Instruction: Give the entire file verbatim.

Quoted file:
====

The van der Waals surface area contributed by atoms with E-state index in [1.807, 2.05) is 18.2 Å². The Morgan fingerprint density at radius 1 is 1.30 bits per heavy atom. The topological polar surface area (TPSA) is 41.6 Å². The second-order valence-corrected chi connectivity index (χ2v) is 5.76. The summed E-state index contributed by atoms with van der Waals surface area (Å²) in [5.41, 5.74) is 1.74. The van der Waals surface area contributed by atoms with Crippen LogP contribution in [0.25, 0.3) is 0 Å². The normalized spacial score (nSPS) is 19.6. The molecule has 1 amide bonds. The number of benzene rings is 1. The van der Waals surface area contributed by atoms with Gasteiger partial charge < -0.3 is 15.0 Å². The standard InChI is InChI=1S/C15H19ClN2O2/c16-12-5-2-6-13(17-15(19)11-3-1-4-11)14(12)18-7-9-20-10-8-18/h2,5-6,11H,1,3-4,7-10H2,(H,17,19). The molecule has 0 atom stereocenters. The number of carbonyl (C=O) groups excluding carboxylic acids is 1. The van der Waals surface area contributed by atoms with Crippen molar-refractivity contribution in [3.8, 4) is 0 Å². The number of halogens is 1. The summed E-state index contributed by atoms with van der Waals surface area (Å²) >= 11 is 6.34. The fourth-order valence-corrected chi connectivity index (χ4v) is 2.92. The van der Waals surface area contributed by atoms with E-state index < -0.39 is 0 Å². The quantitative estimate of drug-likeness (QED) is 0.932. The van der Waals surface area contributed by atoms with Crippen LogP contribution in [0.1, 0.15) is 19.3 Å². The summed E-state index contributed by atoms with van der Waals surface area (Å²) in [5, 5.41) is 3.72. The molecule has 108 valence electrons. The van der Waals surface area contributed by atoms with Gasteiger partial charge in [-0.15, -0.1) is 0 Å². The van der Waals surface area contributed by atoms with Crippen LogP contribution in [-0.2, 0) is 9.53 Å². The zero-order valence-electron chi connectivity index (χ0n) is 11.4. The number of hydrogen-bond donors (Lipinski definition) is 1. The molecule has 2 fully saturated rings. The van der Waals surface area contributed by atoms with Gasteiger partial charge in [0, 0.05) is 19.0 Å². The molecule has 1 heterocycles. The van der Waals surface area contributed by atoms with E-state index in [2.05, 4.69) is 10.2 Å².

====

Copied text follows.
The van der Waals surface area contributed by atoms with E-state index in [1.807, 2.05) is 18.2 Å². The Morgan fingerprint density at radius 1 is 1.30 bits per heavy atom. The topological polar surface area (TPSA) is 41.6 Å². The second-order valence-corrected chi connectivity index (χ2v) is 5.76. The summed E-state index contributed by atoms with van der Waals surface area (Å²) in [5.41, 5.74) is 1.74. The van der Waals surface area contributed by atoms with Crippen LogP contribution in [0.25, 0.3) is 0 Å². The normalized spacial score (nSPS) is 19.6. The molecule has 1 amide bonds. The number of benzene rings is 1. The van der Waals surface area contributed by atoms with Gasteiger partial charge < -0.3 is 15.0 Å². The standard InChI is InChI=1S/C15H19ClN2O2/c16-12-5-2-6-13(17-15(19)11-3-1-4-11)14(12)18-7-9-20-10-8-18/h2,5-6,11H,1,3-4,7-10H2,(H,17,19). The molecule has 0 atom stereocenters. The number of carbonyl (C=O) groups excluding carboxylic acids is 1. The van der Waals surface area contributed by atoms with Crippen molar-refractivity contribution in [3.8, 4) is 0 Å². The number of halogens is 1. The summed E-state index contributed by atoms with van der Waals surface area (Å²) >= 11 is 6.34. The fourth-order valence-corrected chi connectivity index (χ4v) is 2.92. The van der Waals surface area contributed by atoms with E-state index < -0.39 is 0 Å². The quantitative estimate of drug-likeness (QED) is 0.932. The van der Waals surface area contributed by atoms with Crippen LogP contribution in [0.1, 0.15) is 19.3 Å². The summed E-state index contributed by atoms with van der Waals surface area (Å²) in [5, 5.41) is 3.72. The molecule has 108 valence electrons. The van der Waals surface area contributed by atoms with Gasteiger partial charge in [-0.15, -0.1) is 0 Å². The van der Waals surface area contributed by atoms with Crippen LogP contribution in [-0.2, 0) is 9.53 Å². The zero-order valence-electron chi connectivity index (χ0n) is 11.4. The number of hydrogen-bond donors (Lipinski definition) is 1. The molecule has 2 fully saturated rings. The van der Waals surface area contributed by atoms with Gasteiger partial charge in [0, 0.05) is 19.0 Å². The molecule has 1 heterocycles. The van der Waals surface area contributed by atoms with E-state index in [2.05, 4.69) is 10.2 Å².